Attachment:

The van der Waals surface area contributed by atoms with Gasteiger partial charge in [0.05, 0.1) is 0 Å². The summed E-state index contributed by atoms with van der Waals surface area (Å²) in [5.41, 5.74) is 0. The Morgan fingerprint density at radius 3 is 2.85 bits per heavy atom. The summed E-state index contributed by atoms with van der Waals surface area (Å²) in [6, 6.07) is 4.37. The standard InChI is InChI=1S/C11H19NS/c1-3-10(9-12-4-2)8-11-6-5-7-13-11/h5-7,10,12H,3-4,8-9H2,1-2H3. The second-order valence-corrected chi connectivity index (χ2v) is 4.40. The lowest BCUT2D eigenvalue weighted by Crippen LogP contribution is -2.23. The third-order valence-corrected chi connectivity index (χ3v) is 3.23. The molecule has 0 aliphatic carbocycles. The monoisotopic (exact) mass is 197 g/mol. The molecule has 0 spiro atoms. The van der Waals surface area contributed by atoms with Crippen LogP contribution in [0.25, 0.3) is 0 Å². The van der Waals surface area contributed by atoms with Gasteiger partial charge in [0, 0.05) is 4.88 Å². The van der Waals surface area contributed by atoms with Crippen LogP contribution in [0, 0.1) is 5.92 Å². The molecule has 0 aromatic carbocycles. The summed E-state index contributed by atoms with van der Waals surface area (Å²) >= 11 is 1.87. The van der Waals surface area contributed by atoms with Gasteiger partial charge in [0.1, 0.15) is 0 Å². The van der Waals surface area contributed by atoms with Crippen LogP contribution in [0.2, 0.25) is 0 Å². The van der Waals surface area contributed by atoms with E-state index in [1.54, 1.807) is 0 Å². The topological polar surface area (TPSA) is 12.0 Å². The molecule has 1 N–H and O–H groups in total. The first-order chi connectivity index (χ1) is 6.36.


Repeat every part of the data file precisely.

The van der Waals surface area contributed by atoms with Gasteiger partial charge in [0.05, 0.1) is 0 Å². The summed E-state index contributed by atoms with van der Waals surface area (Å²) in [5.41, 5.74) is 0. The Morgan fingerprint density at radius 3 is 2.85 bits per heavy atom. The summed E-state index contributed by atoms with van der Waals surface area (Å²) in [6, 6.07) is 4.37. The standard InChI is InChI=1S/C11H19NS/c1-3-10(9-12-4-2)8-11-6-5-7-13-11/h5-7,10,12H,3-4,8-9H2,1-2H3. The second-order valence-corrected chi connectivity index (χ2v) is 4.40. The lowest BCUT2D eigenvalue weighted by Crippen LogP contribution is -2.23. The third-order valence-corrected chi connectivity index (χ3v) is 3.23. The molecule has 0 aliphatic carbocycles. The monoisotopic (exact) mass is 197 g/mol. The molecule has 0 spiro atoms. The van der Waals surface area contributed by atoms with Crippen LogP contribution in [0.25, 0.3) is 0 Å². The van der Waals surface area contributed by atoms with Gasteiger partial charge in [0, 0.05) is 4.88 Å². The van der Waals surface area contributed by atoms with Crippen LogP contribution in [0, 0.1) is 5.92 Å². The molecule has 0 aromatic carbocycles. The summed E-state index contributed by atoms with van der Waals surface area (Å²) >= 11 is 1.87. The van der Waals surface area contributed by atoms with Gasteiger partial charge in [0.1, 0.15) is 0 Å². The van der Waals surface area contributed by atoms with Crippen LogP contribution in [0.2, 0.25) is 0 Å². The van der Waals surface area contributed by atoms with E-state index in [1.54, 1.807) is 0 Å². The topological polar surface area (TPSA) is 12.0 Å². The molecule has 1 N–H and O–H groups in total. The first-order chi connectivity index (χ1) is 6.36.